What can I do to have a healthy pregnancy during the COVID-19 outbreak?

  • Keep all prenatal and postnatal appointments. You may be able to have certain prenatal appointments without having to go into the provider's office. Some providers offer phone, video, or other types of appointments. You may also be able to get prescriptions for a few months at a time. This will help lower the number of trips you need to make to the pharmacy for refills. If you do need to go into your provider's office, take precautions. Put a face covering on before you go into the office. Do not stand or sit within 6 feet (2 meters) of anyone in the waiting room, if possible. Do not stand or sit near anyone who is not wearing a face covering.
  • Get recommended vaccines. A COVID-19 vaccine is a shot given to help prevent infection caused by the novel coronavirus. The vaccine is not available to you while you are pregnant. Your healthcare provider can give you more information about when a COVID-19 vaccine may be available to you. Get the influenza (flu) vaccine as soon as recommended, usually starting in September or October.
  • Take prenatal vitamins as directed. Your prenatal vitamins should contain folic acid. You need about 600 micrograms (mcg) of folic acid each day during pregnancy. Folic acid helps to form your baby's brain and spinal cord in early pregnancy.
  • Eat a variety of healthy foods. Healthy foods are important, even if you take a prenatal vitamin. Healthy foods contain nutrients that help keep your immune system strong. Examples of healthy foods include vegetables, fruits, whole-grain breads and cereals, lean meats and poultry, fish, low-fat dairy products, and cooked beans. Do not have raw, undercooked, or unpasteurized food or drinks. Unpasteurized foods are foods that have not gone through the heating process (pasteurization) that destroys bacteria. Your healthcare provider or a dietitian can help you create healthy meal plans.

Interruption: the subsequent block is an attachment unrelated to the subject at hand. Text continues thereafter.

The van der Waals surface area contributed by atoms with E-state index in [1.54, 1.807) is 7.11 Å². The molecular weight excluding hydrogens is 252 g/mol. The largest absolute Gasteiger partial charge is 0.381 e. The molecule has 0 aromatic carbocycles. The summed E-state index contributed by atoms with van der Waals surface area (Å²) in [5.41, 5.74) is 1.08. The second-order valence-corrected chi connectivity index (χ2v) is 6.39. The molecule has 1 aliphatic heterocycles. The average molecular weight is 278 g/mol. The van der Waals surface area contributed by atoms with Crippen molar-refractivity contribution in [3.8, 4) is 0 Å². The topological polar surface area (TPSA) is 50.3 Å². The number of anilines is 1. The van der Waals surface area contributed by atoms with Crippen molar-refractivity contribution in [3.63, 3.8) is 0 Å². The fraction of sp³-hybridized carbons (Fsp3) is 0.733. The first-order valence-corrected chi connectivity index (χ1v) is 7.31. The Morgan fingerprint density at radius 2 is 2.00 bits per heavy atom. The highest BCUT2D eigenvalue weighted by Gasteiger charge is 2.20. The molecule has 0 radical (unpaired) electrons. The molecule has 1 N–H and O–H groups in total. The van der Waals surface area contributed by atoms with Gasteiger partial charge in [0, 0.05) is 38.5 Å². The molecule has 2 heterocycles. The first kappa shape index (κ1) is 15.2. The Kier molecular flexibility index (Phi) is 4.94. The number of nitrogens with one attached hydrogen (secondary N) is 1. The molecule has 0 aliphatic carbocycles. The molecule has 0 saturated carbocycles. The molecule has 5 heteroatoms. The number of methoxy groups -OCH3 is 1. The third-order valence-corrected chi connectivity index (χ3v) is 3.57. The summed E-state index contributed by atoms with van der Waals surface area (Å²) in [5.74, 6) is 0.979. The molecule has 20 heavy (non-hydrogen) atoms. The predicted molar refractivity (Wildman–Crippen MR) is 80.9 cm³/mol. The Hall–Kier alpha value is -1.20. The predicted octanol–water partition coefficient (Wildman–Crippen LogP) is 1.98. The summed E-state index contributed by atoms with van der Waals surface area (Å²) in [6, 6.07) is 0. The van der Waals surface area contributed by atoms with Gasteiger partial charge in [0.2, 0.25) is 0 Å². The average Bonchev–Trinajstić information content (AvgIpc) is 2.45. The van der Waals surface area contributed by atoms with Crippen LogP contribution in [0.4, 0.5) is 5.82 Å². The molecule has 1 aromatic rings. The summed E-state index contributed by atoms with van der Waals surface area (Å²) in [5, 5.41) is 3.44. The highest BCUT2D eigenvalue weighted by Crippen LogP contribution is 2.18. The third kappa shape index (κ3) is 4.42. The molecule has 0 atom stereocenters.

Healthy Foods
  • Talk to your healthcare provider about exercise. Moderate exercise can help keep your immune system strong. Your healthcare provider can help you plan an exercise program that is safe for you during pregnancy. You may need to exercise at home if you cannot exercise outdoors, such as walking in a park. If you want to do pregnancy yoga or other group activities, be safe. Stay at least 6 feet (2 meters) away from others in the class, and the instructor. Wash your hands before you leave the building. Follow the facility's instructions for preventing infections.
    Walking During Pregnancy
  • Try to lower your stress. You may be feeling more stressed than usual because of the COVID-19 outbreak. You may also feel stress from not being able to share your pregnancy with others. For example, you may not be able to have someone with you during prenatal visits or ultrasounds. Talk to your healthcare providers about ways to manage stress during this time. Pick 1 or 2 times a day to watch the news. Constant news watching about COVID-19 can increase your stress levels. Set a sleep schedule to go to bed and wake up at the same times each day.